Open Your Eyes: Watch City Council on ORCA TV
The recent letters to the editor criticizing Montpelier’s city council have reminded me that several council members will most likely be running for reelection when their terms expire in March, 2016. I think most people vote for candidates on the basis of general impressions, but especially considering all the growing discontent about taxes and other local issues maybe everyone should take a little time to watch some videos of council meetings on ORCA TV. Are your representatives representing your interests, delivering on campaign promises they may have made, acting in ways that seemed informed, responsible, and professional? Viewing the sessions themselves may be an eye opening way to see for real.
Ron Merkin, Montpelier
Nuclear Power Emits Zero Carbon
Thank you for extending your news coverage to Barre, my hometown. The reflection on Lara Sobel was both informative and heartfelt. And thank you for The Breeze, your youth publication. Chain-owned media may complain about aging readership, but it takes a hands-on publisher who knows and loves his community to do something positive about it.
In your August 20 issue, solar power advocate Kyle Neyer writes: “I grew up in Pennsylvania and I could see the plumes coming from the nuclear power plant as they produced dirty fossil fuels.” In fact, nuclear power plants do not burn fossil fuels and therefore produce no carbon emissions. What he probably saw was clean water steam, a benign outcome of the pipe cooling process. This is an important point because Mr. Neyer is not the first renewable power advocate to misstate or downplay the essentially zero-carbon nature of nuclear power. The U.S. Energy Information Administration confirms that the “lifecycle” (from mining the fuel to decommissioning the closed plant, and every activity in between) carbon emissions of nuclear power is so low as to be classified with wind, solar and hydro as a “zero emitter.” Of the four it is by far the largest power source, in the U.S., producing about one-fifth of all electricity.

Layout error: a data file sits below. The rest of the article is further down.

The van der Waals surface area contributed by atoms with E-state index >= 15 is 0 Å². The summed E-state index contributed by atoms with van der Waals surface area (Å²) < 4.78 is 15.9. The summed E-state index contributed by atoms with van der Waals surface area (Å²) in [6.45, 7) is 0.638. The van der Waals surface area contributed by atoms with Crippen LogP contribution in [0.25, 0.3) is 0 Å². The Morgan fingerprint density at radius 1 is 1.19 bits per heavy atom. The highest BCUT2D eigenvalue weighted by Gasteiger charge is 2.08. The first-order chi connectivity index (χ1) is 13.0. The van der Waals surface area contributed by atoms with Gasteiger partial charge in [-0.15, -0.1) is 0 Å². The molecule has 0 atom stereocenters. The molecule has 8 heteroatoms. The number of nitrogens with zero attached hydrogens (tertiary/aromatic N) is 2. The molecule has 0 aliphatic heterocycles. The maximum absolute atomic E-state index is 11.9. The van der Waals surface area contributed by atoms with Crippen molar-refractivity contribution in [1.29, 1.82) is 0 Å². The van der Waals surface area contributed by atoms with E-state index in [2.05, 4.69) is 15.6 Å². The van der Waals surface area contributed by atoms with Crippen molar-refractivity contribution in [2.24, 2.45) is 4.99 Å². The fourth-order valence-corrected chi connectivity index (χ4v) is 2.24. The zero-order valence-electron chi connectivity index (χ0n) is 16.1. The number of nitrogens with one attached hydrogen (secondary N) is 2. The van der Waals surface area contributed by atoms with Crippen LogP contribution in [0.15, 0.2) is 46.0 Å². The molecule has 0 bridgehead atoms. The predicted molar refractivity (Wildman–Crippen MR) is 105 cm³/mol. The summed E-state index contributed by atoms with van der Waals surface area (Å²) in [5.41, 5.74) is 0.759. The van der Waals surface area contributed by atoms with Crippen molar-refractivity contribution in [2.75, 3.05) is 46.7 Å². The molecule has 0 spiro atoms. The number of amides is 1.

It’s fine to hope and plan that solar and wind power become Vermont’s electricity future. But they are not our electricity present – that dubious honor now goes to fossil-fuel natural gas, the carbon-emitting fuel on which we are increasingly dependent, now that Vermont Yankee no longer operates. Fossil-fuel burning plants justify their smoke-stack emissions in part by buying “energy credits” from Vermont renewable power. These credits are essentially a “get out of jail free” card for the region’s largest source of greenhouse gases.
Rather than falsely painting nuclear with the black brush of smoggy emissions, climate change advocates should join James Hansen of National Aeronautics and Space Administration and other leading climatologists by embracing nuclear power as, at the very least, a zero-carbon transitional power source. In this case, the “politically incorrect” position is actually environmentally correct.
Guy Page, Barre
Communications Director, Vermont Energy Partnership, Montpelier
Blame Legislature for Easy Telecom Towers and Alternative Energy Approval
A number of articles and letters to the editor fault the Public Service Board for so easily approving communications tower and alternative energy projects. My review, as an experienced land use attorney of many recent cases, indicates that much fault (or credit, if you support such projects) belongs to the Vermont Legislature which has specified a review process for such projects that is less rigorous than that required for other projects.
Jon Anderson, Burak Anderson and Melloni, plc, Burlington